A developer’s plan to build townhomes on a nine-hole golf course in northeast Mesa drew more than 120 residents to a meeting this weekend, many of them upset.
Under the plan, Ray Mehan, owner of Mehan Construction in Mesa, would build 333 townhomes on about 46 acres at the Painted Mountain Golf Course, 6210 E. McKellips Road.
Painted Mountain offers 27 holes of golf on two courses — an 18-hole championship course and a nine-hole "executive" course. Shelby Futch is the principal owner of the golf course, city records show.
Mehan’s plan is to convert the nine-hole course and a driving range into townhomes. The 18-hole golf course, which surrounds the smaller course, would remain open. Mehan outlined the proposal Sunday at the facility, during which dozens of homeowners complained that the townhomes will spoil their view and lower property values.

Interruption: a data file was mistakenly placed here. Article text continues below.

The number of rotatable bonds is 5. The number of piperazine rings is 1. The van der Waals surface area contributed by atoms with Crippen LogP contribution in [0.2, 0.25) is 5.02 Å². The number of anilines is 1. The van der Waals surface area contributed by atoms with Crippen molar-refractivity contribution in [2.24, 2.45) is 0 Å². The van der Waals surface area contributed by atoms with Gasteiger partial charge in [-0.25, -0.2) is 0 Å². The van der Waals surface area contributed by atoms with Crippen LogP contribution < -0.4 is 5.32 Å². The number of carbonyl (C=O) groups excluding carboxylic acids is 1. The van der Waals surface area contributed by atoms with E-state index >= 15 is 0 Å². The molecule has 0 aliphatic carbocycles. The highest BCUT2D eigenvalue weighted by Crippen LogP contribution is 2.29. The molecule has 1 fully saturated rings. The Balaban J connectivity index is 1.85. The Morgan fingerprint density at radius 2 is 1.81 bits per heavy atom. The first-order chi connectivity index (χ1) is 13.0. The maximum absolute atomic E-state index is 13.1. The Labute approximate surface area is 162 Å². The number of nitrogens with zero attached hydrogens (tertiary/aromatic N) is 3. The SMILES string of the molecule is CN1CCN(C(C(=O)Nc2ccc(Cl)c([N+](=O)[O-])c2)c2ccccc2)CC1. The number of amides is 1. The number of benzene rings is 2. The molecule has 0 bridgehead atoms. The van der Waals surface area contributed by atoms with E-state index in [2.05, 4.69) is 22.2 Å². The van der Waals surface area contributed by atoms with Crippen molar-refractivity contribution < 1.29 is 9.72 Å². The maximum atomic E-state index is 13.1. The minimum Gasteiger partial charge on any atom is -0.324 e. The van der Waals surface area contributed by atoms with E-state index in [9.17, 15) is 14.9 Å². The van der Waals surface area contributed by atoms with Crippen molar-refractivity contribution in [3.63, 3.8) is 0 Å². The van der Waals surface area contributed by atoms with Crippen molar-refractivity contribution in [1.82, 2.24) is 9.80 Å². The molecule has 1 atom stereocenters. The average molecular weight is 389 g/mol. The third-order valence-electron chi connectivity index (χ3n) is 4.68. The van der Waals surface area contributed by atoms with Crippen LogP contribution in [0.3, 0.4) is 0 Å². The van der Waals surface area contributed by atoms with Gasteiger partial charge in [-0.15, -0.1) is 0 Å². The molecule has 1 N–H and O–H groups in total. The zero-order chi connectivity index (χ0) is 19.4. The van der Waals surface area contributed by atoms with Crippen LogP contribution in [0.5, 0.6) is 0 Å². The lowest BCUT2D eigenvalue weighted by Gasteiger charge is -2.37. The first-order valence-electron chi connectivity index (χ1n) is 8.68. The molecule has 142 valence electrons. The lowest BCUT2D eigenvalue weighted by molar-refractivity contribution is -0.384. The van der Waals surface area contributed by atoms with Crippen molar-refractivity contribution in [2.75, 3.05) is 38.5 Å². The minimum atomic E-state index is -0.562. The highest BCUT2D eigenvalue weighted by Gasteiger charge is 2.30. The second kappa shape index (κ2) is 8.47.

The city would have to rezone the land before construction can begin. The rezoning request is tentatively scheduled to go before the city’s Planning and Zoning Board Jan. 15. The City Council has final say.
The townhomes would range in price from $150,000 to $400,000 and would appeal to buyers of all ages, Mehan said.
Proponents said the ninehole course is used infrequently, and the townhomes would increase the value of area homes. The plan also calls for improving the 18-hole golf course. "We want to make sure it’s good for the neighborhood," Mehan said.
Homeowner Mike Miller said many people paid $50,000 to $60,000 premiums for their lots because of the golf course view. Miller told the crowd they needed to stand together to stop the project.
Ed Gowan, executive director of the Arizona Golf Association, said he has heard of 20 to 25 golf courses around the country within the last couple of years selling land to developers, and expects to see two or three more in the state do the same. Of the 350 or so golf courses in Arizona, about 100 are underperforming and 15 to 20 are poised to change ownership, he said.
City Councilman Rex Griswold, who represents the area, said he replied to 15 emails Monday from constituents, most with "grave concerns" about the plan. Griswold said he wants more information before deciding.